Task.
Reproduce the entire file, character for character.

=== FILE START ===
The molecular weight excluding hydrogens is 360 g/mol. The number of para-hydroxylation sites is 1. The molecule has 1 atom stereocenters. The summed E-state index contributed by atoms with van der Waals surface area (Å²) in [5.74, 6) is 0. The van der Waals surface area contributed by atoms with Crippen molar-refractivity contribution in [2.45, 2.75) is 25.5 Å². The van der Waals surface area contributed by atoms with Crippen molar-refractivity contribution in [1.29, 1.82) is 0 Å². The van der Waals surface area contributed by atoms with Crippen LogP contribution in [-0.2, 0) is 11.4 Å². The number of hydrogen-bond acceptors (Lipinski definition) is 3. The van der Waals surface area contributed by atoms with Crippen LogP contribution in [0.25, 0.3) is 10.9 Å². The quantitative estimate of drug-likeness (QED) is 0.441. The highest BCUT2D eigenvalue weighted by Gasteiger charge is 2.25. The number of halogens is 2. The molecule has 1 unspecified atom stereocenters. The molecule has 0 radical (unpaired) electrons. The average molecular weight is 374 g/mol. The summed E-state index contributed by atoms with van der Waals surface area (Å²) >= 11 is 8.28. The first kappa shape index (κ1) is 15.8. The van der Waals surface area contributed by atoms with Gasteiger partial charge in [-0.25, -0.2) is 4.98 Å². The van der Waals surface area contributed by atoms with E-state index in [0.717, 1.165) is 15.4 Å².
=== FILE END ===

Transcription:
The molecular weight excluding hydrogens is 360 g/mol. The number of para-hydroxylation sites is 1. The molecule has 1 atom stereocenters. The summed E-state index contributed by atoms with van der Waals surface area (Å²) in [5.74, 6) is 0. The van der Waals surface area contributed by atoms with Crippen molar-refractivity contribution in [2.45, 2.75) is 25.5 Å². The van der Waals surface area contributed by atoms with Crippen molar-refractivity contribution in [1.29, 1.82) is 0 Å². The van der Waals surface area contributed by atoms with Crippen LogP contribution in [-0.2, 0) is 11.4 Å². The number of hydrogen-bond acceptors (Lipinski definition) is 3. The van der Waals surface area contributed by atoms with Crippen LogP contribution in [0.25, 0.3) is 10.9 Å². The quantitative estimate of drug-likeness (QED) is 0.441. The highest BCUT2D eigenvalue weighted by Gasteiger charge is 2.25. The number of halogens is 2. The molecule has 1 unspecified atom stereocenters. The molecule has 0 radical (unpaired) electrons. The average molecular weight is 374 g/mol. The summed E-state index contributed by atoms with van der Waals surface area (Å²) >= 11 is 8.28. The first kappa shape index (κ1) is 15.8. The van der Waals surface area contributed by atoms with Gasteiger partial charge in [-0.25, -0.2) is 4.98 Å². The van der Waals surface area contributed by atoms with E-state index in [0.717, 1.165) is 15.4 Å².